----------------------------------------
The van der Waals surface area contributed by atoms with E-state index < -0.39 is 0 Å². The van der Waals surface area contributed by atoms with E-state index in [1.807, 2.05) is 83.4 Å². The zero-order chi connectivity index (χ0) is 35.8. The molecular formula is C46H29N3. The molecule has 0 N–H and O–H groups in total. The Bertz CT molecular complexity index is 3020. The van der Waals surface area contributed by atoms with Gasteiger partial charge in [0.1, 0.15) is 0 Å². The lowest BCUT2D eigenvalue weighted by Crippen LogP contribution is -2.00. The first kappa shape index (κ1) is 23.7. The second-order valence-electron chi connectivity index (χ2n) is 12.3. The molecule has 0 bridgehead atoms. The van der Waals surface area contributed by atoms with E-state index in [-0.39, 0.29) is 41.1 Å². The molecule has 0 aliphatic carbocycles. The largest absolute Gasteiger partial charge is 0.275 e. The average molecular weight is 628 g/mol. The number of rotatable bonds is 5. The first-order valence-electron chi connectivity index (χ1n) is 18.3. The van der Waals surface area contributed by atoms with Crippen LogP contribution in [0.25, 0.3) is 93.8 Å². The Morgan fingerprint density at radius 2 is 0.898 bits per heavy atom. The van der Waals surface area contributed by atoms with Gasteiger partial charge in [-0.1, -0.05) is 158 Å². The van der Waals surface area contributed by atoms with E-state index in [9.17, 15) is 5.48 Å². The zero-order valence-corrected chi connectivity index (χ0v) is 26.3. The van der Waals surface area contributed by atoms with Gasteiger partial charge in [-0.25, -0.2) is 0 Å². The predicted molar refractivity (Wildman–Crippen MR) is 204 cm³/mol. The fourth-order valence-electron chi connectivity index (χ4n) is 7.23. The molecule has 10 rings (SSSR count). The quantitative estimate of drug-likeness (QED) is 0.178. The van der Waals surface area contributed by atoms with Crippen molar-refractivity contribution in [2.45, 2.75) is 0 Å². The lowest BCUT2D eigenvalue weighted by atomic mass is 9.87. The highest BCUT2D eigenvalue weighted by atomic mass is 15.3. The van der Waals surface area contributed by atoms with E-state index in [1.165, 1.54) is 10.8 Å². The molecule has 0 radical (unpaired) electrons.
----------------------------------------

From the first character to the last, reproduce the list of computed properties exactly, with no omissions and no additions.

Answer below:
The van der Waals surface area contributed by atoms with E-state index < -0.39 is 0 Å². The van der Waals surface area contributed by atoms with E-state index in [1.807, 2.05) is 83.4 Å². The zero-order chi connectivity index (χ0) is 35.8. The molecular formula is C46H29N3. The molecule has 0 N–H and O–H groups in total. The Bertz CT molecular complexity index is 3020. The van der Waals surface area contributed by atoms with Gasteiger partial charge in [0.1, 0.15) is 0 Å². The lowest BCUT2D eigenvalue weighted by Crippen LogP contribution is -2.00. The first kappa shape index (κ1) is 23.7. The second-order valence-electron chi connectivity index (χ2n) is 12.3. The molecule has 0 bridgehead atoms. The van der Waals surface area contributed by atoms with E-state index in [-0.39, 0.29) is 41.1 Å². The molecule has 0 aliphatic carbocycles. The largest absolute Gasteiger partial charge is 0.275 e. The average molecular weight is 628 g/mol. The number of rotatable bonds is 5. The first-order valence-electron chi connectivity index (χ1n) is 18.3. The van der Waals surface area contributed by atoms with Crippen LogP contribution in [0.25, 0.3) is 93.8 Å². The Morgan fingerprint density at radius 2 is 0.898 bits per heavy atom. The van der Waals surface area contributed by atoms with Gasteiger partial charge in [-0.1, -0.05) is 158 Å². The van der Waals surface area contributed by atoms with E-state index in [9.17, 15) is 5.48 Å². The zero-order valence-corrected chi connectivity index (χ0v) is 26.3. The van der Waals surface area contributed by atoms with Gasteiger partial charge in [-0.25, -0.2) is 0 Å². The predicted molar refractivity (Wildman–Crippen MR) is 204 cm³/mol. The fourth-order valence-electron chi connectivity index (χ4n) is 7.23. The molecule has 10 rings (SSSR count). The quantitative estimate of drug-likeness (QED) is 0.178. The van der Waals surface area contributed by atoms with Crippen molar-refractivity contribution in [2.45, 2.75) is 0 Å². The lowest BCUT2D eigenvalue weighted by atomic mass is 9.87. The highest BCUT2D eigenvalue weighted by atomic mass is 15.3. The van der Waals surface area contributed by atoms with E-state index in [1.165, 1.54) is 10.8 Å². The molecule has 0 radical (unpaired) electrons.